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Cambium-feeding behavior by black bears (Ursus americanus), or bear damage, is a major reforestation problem in the Pacific Northwest. Historically, studies have measured the cumulative effects of damage over time, but few have viewed damage in the frame of one season. Bear damage occurring in 1996 was surveyed in areas of radio-marked bears in western Washington. Fresh damage occurred on 48% of bear location plots (n = 96). Douglas-fir (Pseudotsuga menziesii) (69%), western hemlock (Tsuga heterophylla) (19%), and Pacific silver fir (Abies amabilis) (10%) with a mean dbh of 25.1, 29.5, and 30.7 cm, respectively, were most frequently damaged. Random plots were surveyed from mid-July to mid-August to measure habitat availability. Stand and site variables were measured on freshly damaged bear location plots, random plots, and nondamaged bear location plots. This study identified several variables that make forest stands vulnerable to bear damage: conifer dbh, conifer density, stand age, and canopy cover. Awareness of such stand characteristics can assist natural resource managers with animal damage prevention and control programs. West. J. Appl. For. 14(3):128-131.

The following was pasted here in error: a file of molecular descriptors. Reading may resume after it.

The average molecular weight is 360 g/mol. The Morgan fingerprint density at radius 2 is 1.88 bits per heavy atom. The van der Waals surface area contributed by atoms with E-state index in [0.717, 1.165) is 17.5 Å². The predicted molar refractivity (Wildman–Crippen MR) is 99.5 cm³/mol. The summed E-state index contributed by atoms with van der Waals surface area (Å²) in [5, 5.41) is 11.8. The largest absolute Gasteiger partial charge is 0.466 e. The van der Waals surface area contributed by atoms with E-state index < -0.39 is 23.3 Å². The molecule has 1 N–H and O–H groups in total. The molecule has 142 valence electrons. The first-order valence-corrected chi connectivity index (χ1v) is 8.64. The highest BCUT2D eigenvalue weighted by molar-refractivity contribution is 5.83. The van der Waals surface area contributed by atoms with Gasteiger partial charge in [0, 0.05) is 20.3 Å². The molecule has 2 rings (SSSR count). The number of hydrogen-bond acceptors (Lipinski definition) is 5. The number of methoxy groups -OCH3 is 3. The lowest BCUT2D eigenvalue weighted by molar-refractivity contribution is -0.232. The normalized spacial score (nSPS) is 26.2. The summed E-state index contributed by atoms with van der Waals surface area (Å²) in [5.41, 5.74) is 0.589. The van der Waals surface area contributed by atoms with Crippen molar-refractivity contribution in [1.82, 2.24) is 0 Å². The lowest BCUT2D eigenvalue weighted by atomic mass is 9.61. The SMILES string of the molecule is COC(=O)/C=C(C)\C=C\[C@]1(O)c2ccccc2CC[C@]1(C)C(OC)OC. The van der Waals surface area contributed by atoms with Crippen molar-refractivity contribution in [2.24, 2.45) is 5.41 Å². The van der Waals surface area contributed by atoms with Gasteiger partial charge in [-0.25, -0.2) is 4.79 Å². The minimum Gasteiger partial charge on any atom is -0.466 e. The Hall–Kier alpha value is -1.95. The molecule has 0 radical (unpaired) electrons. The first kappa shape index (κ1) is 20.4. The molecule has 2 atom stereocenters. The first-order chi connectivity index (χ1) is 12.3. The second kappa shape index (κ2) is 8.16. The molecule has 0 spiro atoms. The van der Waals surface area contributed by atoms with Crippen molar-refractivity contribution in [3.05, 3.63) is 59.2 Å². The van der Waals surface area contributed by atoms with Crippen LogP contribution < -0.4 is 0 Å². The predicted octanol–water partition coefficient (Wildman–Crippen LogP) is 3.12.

Document Type: Journal Article
Washington Department of Fish and Wildlife, 600 Capitol Way North, Olympia, WA 98501-1091
Publication date: July 1, 1999
More about this publication?
Each regional journal of applied forestry focuses on research, practice, and techniques targeted to foresters and allied professionals in specific regions of the United States and Canada. The Western Journal of Applied Forestry covers the western United States, including Alaska, and western Canada; WJAF will also consider manuscripts reporting research in northern Mexico that has potential application in the southwestern United States.